Unity Eludes Africa

By Stephen Mbogo | July 7, 2008 | 8:18 PM EDT

Nairobi, Kenya (CNSNews.com) - When the African Union website opens, a welcome message declares that "Africa must unite." But while such sentiment may be growing, an initiative to move the continent towards a formal union has failed.

African leaders meeting for the 9th A.U. Summit in Accra, Ghana, this month considered as a key agenda item a report commissioned by the bloc that recommended steps culminating in a single African government by 2012. But most African leaders rejected the hugely ambitious plan, at least for the time being, saying regional blocs should be strengthened first.

The decision stemmed from many factors, from individual governments' failure to discuss the issue with their citizens, to concerns by some about the agenda of the main proponent of the idea, Libyan leader Muammar Gadaffi. Gadaffi provided most of the funding for the Accra meeting.

The idea of a unified Africa was first floated more than five decades ago by Ghana's first president, Kwame Nkrumah, but the proposal did not gain widespread support among the continent's leaders.

Many Africans today regard the idea as impractical because of the diversity of cultures and differing levels of support for democracy.

"How would we gain from such an alliance?" asked Rosemary Katana, 35, a banker in the Kenyan capital, Nairobi. "Our resources should be directed to what can change the living standards of the continent faster," she said. "Then we can think of the grand plans when people are not dying from hunger."

On the streets and in the media, others agreed that the idea should not be rushed. "At least for once, reason prevailed and [African] leaders thought before they made this commitment," one editorial said.

Leaders like Ugandan President Yoweri Museveni say the A.U. is an adequate political and economic vehicle for Africa, but that it needs to become more focused. Museveni said in Accra that the bloc needed to stop "being everywhere and nowhere. Focus is the key issue. It needs to act and stop too much talk."

The Ugandan leader said the A.U. should prioritize stepping up regional trade and strengthening regional structures. That will eventually lead to integration, he argued.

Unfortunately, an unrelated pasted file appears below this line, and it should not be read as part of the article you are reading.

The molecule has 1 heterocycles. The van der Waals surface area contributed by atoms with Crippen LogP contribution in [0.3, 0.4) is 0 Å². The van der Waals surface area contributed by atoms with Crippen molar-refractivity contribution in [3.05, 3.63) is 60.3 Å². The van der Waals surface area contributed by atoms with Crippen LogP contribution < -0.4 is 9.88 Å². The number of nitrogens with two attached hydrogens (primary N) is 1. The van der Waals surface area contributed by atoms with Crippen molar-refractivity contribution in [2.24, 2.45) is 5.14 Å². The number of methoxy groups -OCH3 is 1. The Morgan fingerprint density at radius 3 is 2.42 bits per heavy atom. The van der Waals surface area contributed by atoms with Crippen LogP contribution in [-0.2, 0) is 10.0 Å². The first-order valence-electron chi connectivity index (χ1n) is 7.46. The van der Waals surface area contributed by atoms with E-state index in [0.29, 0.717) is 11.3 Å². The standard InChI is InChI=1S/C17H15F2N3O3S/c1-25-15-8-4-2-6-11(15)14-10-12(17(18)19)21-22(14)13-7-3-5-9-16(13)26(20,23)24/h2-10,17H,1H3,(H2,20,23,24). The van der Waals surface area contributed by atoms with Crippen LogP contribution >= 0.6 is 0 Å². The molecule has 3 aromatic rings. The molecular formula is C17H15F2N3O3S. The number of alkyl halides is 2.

Some political analysts believe integration would enable African nations to pool their resources and so help to improve overall living standards, among the lowest in the world.

But they also believe that the hurdles faced by European nations in moving towards union have been child's play in comparison to those Africa would face, after years of poor political and economic governance, development disparities and continuing conflicts within and among nations.

Other factors likely to impede progress, analysts say, include national identity; lack of shared values such as democracy, respect for human rights and the rule of law; disparities in levels of development; and differences over the powers of a pan-African parliament.

Speaking after the Accra meeting, Botswana's minister of foreign affairs, Mompati Merafhe, said some countries were pushing the unity idea because they thought they were ready for it, but at the same time many others were still grappling with internal problems.

He said his country wanted a gradual and incremental approach to African unity, sentiments shared by representatives from Ghana, Kenya, Tanzania, South Africa, Nigeria and others.

Other participants, including Libya and Zimbabwe, called for immediate action.

At another meeting to discuss the issue of unifying Africa -- also financed largely by Gadaffi -- scholars, civil society representatives and business leaders met in South Africa on July 3.

At that meeting, Prof. Francis Makoa of the political studies department at the National University of Lesotho said the continent's countries need to harmonize their policies and define how individual states will cede their sovereignty to a central A.U. authority.

"We have seen an Africa that personifies leaders but does not move with the people," he said.

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